What is the most accurate translation for the command "Be of highest value!"? The meaning of the phrase is to behave as someone who brings out the best in others. As in, be the highest value person (for others, or to others)... Imagine it as advice a wise elder is imparting to a young man.

This translation will be engraved on a piece of jewelry.

Google Translate offered many translations, which I generated starting from both English and Italian, two languages I am fluent in. While I don't have the full record of prompts used in Google Translate, they focused on varieties of: "be the highest value"; "be of the highest value"; "be of highest value"; "sii l'altissimo valore"; "sii di altissimo valore"; "sii di valore altissimo".

erit summum valorem

esse maximi pretii

erit magni pretii

esse summi pretii

esse summum valorem

Google Translate offered a variety for each word in the phrase:

Be - erit & esse

highest - summum, maximi, magni, & summi

value - valorem & pretii

...leaving me a little confused on how to best express this translation. Thus, I have come to the community for help. Thanks in advance.

  • 1
    What do you mean by 'be of highest value'? It is grammatical but unusual English, and I can imagine various different possible interpretations. It could also be helpful if you mentioned the Italian phrase you have in mind, if that's what you started with.
    – dbmag9
    Jan 9, 2023 at 21:32
  • 1
    @dbmag9 I updated the post with answers to your questions. Jan 9, 2023 at 22:03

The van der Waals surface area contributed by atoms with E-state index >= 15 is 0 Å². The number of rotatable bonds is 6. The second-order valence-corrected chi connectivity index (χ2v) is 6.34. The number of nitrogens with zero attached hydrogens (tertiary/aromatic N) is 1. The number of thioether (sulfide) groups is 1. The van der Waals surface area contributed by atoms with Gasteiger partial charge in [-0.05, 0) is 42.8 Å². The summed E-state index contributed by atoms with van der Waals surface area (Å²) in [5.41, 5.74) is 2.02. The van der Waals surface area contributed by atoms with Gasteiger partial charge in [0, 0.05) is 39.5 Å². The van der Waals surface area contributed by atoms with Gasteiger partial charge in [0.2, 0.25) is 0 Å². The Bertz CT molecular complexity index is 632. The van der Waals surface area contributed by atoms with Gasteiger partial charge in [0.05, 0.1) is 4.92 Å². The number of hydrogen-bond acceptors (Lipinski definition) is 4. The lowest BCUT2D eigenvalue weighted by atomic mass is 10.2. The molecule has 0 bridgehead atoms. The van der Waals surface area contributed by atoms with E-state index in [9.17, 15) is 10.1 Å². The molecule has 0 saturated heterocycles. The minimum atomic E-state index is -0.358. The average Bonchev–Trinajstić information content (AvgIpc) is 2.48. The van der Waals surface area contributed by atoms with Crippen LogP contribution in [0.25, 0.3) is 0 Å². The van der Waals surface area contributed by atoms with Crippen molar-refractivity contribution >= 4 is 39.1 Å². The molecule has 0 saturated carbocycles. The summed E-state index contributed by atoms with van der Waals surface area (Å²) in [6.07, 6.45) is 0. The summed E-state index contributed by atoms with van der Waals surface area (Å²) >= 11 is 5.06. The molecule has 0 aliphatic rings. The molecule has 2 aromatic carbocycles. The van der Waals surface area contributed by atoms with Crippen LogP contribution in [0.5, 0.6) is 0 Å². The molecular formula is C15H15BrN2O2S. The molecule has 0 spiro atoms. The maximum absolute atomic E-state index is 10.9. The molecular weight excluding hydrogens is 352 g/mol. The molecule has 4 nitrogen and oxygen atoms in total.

1 Answer 1


I would use the future imperative "You shall be..." along with a genitive of quality.

I think that summus may be better than maximus as it is well attested with virtus 'value' (both moral and military — which in the Roman spirit is embrassed under a single notion), and faithfully conveys the idea of highness.

  • I found in Titus-Livius, History of Rome (XXII):

per summam virtutem se patriae restituerunt
"by their supreme courage, they restored themselves to their fatherland"
(translation by Benjamin Foster, Loeb edition)

  • And in Cicero, Against Verres (II, 2):

propter summam virtutem summamque nobilitatem
"thanks to his very high virtue and nobility" (translation mine)

Also, if you wish to emphasize the adjective, i.e. "of the highest value you shall be", it might be a good idea to put the verb in the middle (it's also more "maxim-style").

I therefore suggest:


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